September 3, 2015

Beta Offensive Tempo Stats

Below is my initial pass at offensive tempo ratings for college football. This wasn’t an original idea of mine, but an idea I first began thinking about when reading a tweet from @travis_sawchik.

The concept is pretty simple: 80 plays today isn’t what 80 plays used to be. Meaning, it’s not abnormal for a team to run 80 or more plays. Offenses need to be judged based on how they compare with other teams, not against an arbitrary number (80, for example).

I gave this idea some thought last year and earlier this year by pointing out that Gus Malzahn’s “never lost when we have run 80 plays” no longer applies in college football. In fact, the average Division I team runs 71.47 plays per game in 2012 and 11 teams average 80 or more plays per game.

The Tweet from Travis got me thinking about this project again.

Clemson’s offense plays fast, but how fast is Clemson’s offense relative to Oregon or Baylor or West Virginia?

Perhaps the information on this page is the beginning of the answer. I hope this metric evolves over time. At some point (like in the offseason) it’ll be worth looking at adding strength of schedule into the equation (I’m open to suggestions on how to accomplish this) because let’s face it – not all defenses are created equal.

One idea I’ve tossed around is adopting different strengths for each side of the ball instead of assigning one composite strength rating for an entire team. Makes sense because we all know that LSU’s defense would be higher rated than LSU’s offense. Same for Florida. Clemson is the other way around, as is Texas A&M. Again, I’m open to suggestions on the best way to accomplish this.

There are probably other pieces of the puzzle that I’ve overlooked or not given proper thought, too. Please feel free to chime in.

Here are the parameters:

    • Numbers below include all games played.
    • “TOP” = Time of Possession, in seconds, averaged per game.
    • Tempo = Average plays per game.
    • Adj Tempo = Tempo/Average plays for all teams (currently 71.47)*100.
    • The average Adj Tempo = 100.00.
    • There are two ways to read the Adj Tempo. You could read it as “When the average team runs 100 plays, Clemson runs 112.” The other is to say “Clemson runs 112% of the average number of plays per game.”
    • Adj Efficiency = Yards per play/average yards per play for all teams (currently 5.73) *100. Not only does a team need to have tempo but they need to be efficient (i.e. gain yards – the more the better).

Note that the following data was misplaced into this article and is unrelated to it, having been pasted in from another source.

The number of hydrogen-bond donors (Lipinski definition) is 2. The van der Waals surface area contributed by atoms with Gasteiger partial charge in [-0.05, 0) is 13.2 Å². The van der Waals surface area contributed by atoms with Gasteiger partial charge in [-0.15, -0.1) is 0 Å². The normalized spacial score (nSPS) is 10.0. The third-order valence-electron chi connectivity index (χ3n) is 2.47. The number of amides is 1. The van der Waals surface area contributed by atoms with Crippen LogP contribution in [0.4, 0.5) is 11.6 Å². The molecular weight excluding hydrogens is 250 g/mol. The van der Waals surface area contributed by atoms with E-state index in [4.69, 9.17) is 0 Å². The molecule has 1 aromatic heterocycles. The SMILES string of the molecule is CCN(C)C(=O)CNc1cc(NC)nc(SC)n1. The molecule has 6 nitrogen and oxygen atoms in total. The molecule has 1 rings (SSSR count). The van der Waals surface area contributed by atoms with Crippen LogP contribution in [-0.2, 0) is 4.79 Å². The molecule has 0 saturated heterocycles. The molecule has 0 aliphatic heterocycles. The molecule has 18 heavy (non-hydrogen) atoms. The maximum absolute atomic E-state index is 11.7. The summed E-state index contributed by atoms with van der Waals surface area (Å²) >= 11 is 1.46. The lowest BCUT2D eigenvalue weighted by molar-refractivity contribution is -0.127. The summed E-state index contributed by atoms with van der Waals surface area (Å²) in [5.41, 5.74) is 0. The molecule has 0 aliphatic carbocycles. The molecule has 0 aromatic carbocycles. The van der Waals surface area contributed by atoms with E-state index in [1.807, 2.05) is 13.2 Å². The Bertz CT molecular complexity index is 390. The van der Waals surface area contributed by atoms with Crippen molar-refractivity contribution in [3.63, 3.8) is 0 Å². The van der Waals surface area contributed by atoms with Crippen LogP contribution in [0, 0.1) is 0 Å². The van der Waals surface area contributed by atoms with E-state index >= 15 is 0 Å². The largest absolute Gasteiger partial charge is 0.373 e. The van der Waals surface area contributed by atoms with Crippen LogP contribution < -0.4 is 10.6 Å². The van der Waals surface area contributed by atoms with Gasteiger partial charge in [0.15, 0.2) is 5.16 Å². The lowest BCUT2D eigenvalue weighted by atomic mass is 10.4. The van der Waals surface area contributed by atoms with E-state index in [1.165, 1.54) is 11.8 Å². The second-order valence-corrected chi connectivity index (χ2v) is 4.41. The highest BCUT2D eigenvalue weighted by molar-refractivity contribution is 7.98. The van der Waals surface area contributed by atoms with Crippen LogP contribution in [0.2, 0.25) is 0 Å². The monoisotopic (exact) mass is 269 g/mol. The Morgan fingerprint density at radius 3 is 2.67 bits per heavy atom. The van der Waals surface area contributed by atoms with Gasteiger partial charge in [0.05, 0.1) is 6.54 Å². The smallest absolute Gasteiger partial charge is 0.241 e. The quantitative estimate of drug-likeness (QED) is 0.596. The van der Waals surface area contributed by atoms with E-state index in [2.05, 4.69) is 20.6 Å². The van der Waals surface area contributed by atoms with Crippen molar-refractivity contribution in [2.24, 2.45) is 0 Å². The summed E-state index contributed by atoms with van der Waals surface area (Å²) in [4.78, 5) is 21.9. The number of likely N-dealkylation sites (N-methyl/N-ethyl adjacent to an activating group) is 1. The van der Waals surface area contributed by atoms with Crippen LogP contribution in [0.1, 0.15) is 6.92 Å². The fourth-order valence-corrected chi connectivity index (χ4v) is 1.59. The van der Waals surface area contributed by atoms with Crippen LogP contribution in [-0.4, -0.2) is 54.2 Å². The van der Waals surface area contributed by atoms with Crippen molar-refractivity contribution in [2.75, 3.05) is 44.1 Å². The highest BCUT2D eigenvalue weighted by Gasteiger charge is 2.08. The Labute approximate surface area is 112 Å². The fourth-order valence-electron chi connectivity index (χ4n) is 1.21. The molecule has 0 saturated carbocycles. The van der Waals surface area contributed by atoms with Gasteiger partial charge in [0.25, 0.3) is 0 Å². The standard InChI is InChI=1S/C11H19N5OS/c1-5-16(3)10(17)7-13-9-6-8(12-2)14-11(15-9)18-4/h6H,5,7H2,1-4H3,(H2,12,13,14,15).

• The average Adj Efficiency is 100.00.
    • eTempo = Effective Tempo or the efficiency of a teams tempo. This is the sum of 50% Adj Tempo and 50% Adj Efficiency and is ultimately how the teams are rated here – fast (plays) and efficient (yards per play).
    • How to read the data: Through week 11, Clemson has the 7th fastest tempo and the 22nd ranked efficiency which equals the 9th most effective offense in college football.

Other interesting tidbits from the data:

  • The Adj Tempo rankings closely mirror the eTempo rankings which tells me, in general, up tempo teams have high yards per play averages – up tempo works.
  • Who knew N.C.State was an up tempo team? They are right behind Clemson at 79.40 plays per game.
  • Up tempo does not necessarily = wins. Two of top 7 are 4-6. 4 of top 10 have non-winning records.
  • Looking for a potential replacement at OC? Want to keep a similar tempo? Look to Marshall, Louisiana Tech, Nevada (familiar with this guy already), Ball State (should be familiar with him, too) and maybe even Tulsa again.
  • Clemson has already played 2 of the 4 worst offensive teams (by this ranking) in America – Auburn and Maryland.

Comments, criticisms, suggestions all welcome. You can comment on this post, reach me at @seldomusedrsrv on Twitter or seldomusedreserve@gmail.com.

Tempo Week 11.6

Clemson Baseball

Clemson head coach Jack Leggett, left, chats with pitching coach Dan Pepicelli  during a timeout in their baseball game against North Carolina on Sunday in Clemson.


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  1. […] fact that Clemson blasted both Duke and Maryland with 4 and 3 turnovers respectively speaks to the efficiency of the Clemson offense when they don’t turn the ball […]

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